Control valves experience significant reaction loads when they regulate choked flow. The highly restrictive, complex flow path of existing severe-service valves dissipates the forces from high-differential pressure internally. Low-restriction control valves are prone to damage by high-velocity fluid, impinging on flow path components and pressure boundary surfaces.
To solve this problem, engineers at Valve Systems International LLC, Tulsa, have developed a control valve with a least-disruptive flow path that minimizes cavitation damage and flow-induced vibration. The variable-restriction component (trim) incorporates a plug and seat made of nitrocarburized 17-4PH and 440C steel which are axially aligned with the intake and discharge ports. Unlike in other valves, the fluid does not change direction before or after the plug.
A patented helical bevel gear driven by rotation of the valve stem moves the seat as it rotates to change the annular restriction, so that vaporized fluid is always directed toward the center as it exits the trim. This means the vaporized fluid recovers pressure gradually rather than abruptly, as it does not impact flow-path surfaces and there is no risk of cavitation damage. The axis-symmetrical flow through the valve during its full range of control results in high reliability with low vibration and noise.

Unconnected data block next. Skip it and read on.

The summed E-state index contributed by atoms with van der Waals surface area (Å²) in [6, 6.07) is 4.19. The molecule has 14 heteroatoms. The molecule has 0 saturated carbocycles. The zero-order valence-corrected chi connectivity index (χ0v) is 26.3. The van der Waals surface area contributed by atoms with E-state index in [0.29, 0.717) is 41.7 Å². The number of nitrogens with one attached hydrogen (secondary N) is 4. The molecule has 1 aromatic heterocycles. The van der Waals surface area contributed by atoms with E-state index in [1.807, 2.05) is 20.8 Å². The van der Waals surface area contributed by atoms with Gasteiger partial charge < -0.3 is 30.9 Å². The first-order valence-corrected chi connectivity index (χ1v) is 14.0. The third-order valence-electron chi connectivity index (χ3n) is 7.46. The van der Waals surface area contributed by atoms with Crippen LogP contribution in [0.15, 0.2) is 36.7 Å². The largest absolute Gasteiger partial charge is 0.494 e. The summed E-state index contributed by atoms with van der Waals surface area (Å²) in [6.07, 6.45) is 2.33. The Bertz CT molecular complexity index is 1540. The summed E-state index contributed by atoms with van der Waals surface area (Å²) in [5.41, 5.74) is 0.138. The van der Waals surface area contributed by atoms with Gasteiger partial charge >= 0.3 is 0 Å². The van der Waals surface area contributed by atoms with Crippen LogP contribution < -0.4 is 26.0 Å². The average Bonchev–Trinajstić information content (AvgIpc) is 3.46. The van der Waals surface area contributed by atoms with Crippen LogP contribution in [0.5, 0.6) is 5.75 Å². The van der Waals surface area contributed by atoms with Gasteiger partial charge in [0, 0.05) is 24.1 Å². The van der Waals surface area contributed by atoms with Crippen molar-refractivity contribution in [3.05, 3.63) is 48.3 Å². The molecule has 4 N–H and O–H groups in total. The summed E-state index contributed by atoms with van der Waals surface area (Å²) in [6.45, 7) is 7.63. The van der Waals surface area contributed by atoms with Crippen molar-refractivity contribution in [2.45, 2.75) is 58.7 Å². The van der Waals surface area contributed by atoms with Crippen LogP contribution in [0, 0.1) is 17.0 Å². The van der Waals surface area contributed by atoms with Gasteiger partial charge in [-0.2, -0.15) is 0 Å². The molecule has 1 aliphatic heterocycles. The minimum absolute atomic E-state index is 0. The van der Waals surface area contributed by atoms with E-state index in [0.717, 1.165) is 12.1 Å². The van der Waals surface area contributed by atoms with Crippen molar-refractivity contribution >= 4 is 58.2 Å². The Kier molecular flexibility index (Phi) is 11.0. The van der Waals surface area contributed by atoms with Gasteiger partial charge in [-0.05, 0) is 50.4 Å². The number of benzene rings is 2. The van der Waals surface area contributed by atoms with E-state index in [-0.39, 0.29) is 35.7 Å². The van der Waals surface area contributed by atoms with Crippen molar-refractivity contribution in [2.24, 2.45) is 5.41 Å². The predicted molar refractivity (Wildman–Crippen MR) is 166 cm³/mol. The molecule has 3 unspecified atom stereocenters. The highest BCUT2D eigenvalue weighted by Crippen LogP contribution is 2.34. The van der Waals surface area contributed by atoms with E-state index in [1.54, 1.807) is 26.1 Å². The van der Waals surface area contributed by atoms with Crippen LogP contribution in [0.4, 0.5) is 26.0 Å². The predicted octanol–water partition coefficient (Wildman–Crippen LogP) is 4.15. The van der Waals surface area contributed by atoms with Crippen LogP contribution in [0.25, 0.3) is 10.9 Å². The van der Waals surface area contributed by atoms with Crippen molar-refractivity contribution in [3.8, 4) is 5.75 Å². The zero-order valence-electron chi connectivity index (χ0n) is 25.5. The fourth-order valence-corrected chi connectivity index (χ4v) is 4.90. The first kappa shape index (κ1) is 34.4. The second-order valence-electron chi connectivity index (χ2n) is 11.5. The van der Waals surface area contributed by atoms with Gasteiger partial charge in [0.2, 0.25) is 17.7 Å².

In operation, a multi-turn electric actuator rotates the stem in response to a control signal. The pinion gear engages the sleeve’s bevel-gear teeth, which are arranged on a helical path. Power threads on the sleeve have the same pitch as the sleeve teeth’s helix, making it move axially as it rotates. The plug, which is fixed to the intake hub of the valve body, has its contoured center portion suspended in the center by vanes on the upstream side. The distance between the seat and plug then changes to modulate the fluid flow. This makes for a high-capacity, precision-control valve suitable for high-pressure-drop, erosive flow that resists damage from cavitation.